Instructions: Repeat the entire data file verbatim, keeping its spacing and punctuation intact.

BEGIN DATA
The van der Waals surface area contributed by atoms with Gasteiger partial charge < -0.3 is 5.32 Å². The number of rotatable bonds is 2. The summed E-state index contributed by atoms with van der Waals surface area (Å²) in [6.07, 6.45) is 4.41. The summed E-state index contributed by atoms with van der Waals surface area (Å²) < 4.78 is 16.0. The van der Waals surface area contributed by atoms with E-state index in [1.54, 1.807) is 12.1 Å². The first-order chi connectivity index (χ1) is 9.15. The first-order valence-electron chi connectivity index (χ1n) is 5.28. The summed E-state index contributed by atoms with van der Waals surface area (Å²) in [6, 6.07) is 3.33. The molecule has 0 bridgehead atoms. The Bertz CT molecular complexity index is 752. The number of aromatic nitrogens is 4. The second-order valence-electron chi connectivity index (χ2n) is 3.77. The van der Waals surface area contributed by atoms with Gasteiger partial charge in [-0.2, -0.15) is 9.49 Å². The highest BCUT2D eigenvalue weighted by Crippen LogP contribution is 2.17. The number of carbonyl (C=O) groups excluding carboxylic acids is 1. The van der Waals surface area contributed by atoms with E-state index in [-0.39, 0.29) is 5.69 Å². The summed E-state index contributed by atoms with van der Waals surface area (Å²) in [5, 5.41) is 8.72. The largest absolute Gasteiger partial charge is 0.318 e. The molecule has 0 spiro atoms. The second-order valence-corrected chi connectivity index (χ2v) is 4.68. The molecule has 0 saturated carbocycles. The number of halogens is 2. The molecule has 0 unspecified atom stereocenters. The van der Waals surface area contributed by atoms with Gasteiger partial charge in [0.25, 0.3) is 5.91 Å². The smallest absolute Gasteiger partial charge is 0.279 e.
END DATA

The van der Waals surface area contributed by atoms with Gasteiger partial charge < -0.3 is 5.32 Å². The number of rotatable bonds is 2. The summed E-state index contributed by atoms with van der Waals surface area (Å²) in [6.07, 6.45) is 4.41. The summed E-state index contributed by atoms with van der Waals surface area (Å²) < 4.78 is 16.0. The van der Waals surface area contributed by atoms with E-state index in [1.54, 1.807) is 12.1 Å². The first-order chi connectivity index (χ1) is 9.15. The first-order valence-electron chi connectivity index (χ1n) is 5.28. The summed E-state index contributed by atoms with van der Waals surface area (Å²) in [6, 6.07) is 3.33. The molecule has 0 bridgehead atoms. The Bertz CT molecular complexity index is 752. The number of aromatic nitrogens is 4. The second-order valence-electron chi connectivity index (χ2n) is 3.77. The van der Waals surface area contributed by atoms with Gasteiger partial charge in [-0.2, -0.15) is 9.49 Å². The highest BCUT2D eigenvalue weighted by Crippen LogP contribution is 2.17. The number of carbonyl (C=O) groups excluding carboxylic acids is 1. The van der Waals surface area contributed by atoms with E-state index in [-0.39, 0.29) is 5.69 Å². The summed E-state index contributed by atoms with van der Waals surface area (Å²) in [5, 5.41) is 8.72. The largest absolute Gasteiger partial charge is 0.318 e. The molecule has 0 spiro atoms. The second-order valence-corrected chi connectivity index (χ2v) is 4.68. The molecule has 0 saturated carbocycles. The number of halogens is 2. The molecule has 0 unspecified atom stereocenters. The van der Waals surface area contributed by atoms with Gasteiger partial charge in [0.25, 0.3) is 5.91 Å². The smallest absolute Gasteiger partial charge is 0.279 e.